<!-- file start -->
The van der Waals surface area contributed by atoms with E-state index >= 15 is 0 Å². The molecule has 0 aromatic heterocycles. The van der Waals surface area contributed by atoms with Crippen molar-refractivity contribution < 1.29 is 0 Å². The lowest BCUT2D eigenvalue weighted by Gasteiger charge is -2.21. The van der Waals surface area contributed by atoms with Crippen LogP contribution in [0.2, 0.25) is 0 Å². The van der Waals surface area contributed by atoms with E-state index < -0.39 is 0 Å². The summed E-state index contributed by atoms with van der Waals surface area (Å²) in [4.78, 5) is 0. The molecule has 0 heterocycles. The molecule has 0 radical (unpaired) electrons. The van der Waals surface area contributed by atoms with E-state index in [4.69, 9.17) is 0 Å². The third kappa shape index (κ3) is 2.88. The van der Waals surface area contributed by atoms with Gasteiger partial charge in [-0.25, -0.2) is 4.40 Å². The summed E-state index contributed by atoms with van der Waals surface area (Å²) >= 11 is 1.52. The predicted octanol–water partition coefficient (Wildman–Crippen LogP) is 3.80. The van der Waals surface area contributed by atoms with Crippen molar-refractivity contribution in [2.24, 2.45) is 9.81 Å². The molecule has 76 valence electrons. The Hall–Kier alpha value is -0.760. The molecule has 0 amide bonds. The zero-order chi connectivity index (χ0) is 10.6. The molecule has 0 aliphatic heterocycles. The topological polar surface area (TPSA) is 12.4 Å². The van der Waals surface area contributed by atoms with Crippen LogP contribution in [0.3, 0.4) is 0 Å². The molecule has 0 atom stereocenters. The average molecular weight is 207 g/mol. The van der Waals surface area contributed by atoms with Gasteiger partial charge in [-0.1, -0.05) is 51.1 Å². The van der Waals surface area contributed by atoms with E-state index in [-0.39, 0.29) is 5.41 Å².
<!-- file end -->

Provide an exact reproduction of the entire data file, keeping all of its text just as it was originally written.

The van der Waals surface area contributed by atoms with E-state index >= 15 is 0 Å². The molecule has 0 aromatic heterocycles. The van der Waals surface area contributed by atoms with Crippen molar-refractivity contribution < 1.29 is 0 Å². The lowest BCUT2D eigenvalue weighted by Gasteiger charge is -2.21. The van der Waals surface area contributed by atoms with Crippen LogP contribution in [0.2, 0.25) is 0 Å². The van der Waals surface area contributed by atoms with E-state index < -0.39 is 0 Å². The summed E-state index contributed by atoms with van der Waals surface area (Å²) in [4.78, 5) is 0. The molecule has 0 heterocycles. The molecule has 0 radical (unpaired) electrons. The van der Waals surface area contributed by atoms with E-state index in [4.69, 9.17) is 0 Å². The third kappa shape index (κ3) is 2.88. The van der Waals surface area contributed by atoms with Gasteiger partial charge in [-0.25, -0.2) is 4.40 Å². The summed E-state index contributed by atoms with van der Waals surface area (Å²) >= 11 is 1.52. The predicted octanol–water partition coefficient (Wildman–Crippen LogP) is 3.80. The van der Waals surface area contributed by atoms with Crippen molar-refractivity contribution in [2.24, 2.45) is 9.81 Å². The molecule has 76 valence electrons. The Hall–Kier alpha value is -0.760. The molecule has 0 amide bonds. The zero-order chi connectivity index (χ0) is 10.6. The molecule has 0 aliphatic heterocycles. The topological polar surface area (TPSA) is 12.4 Å². The van der Waals surface area contributed by atoms with Crippen LogP contribution in [0.3, 0.4) is 0 Å². The molecule has 0 atom stereocenters. The average molecular weight is 207 g/mol. The van der Waals surface area contributed by atoms with Gasteiger partial charge in [-0.1, -0.05) is 51.1 Å². The van der Waals surface area contributed by atoms with E-state index in [-0.39, 0.29) is 5.41 Å².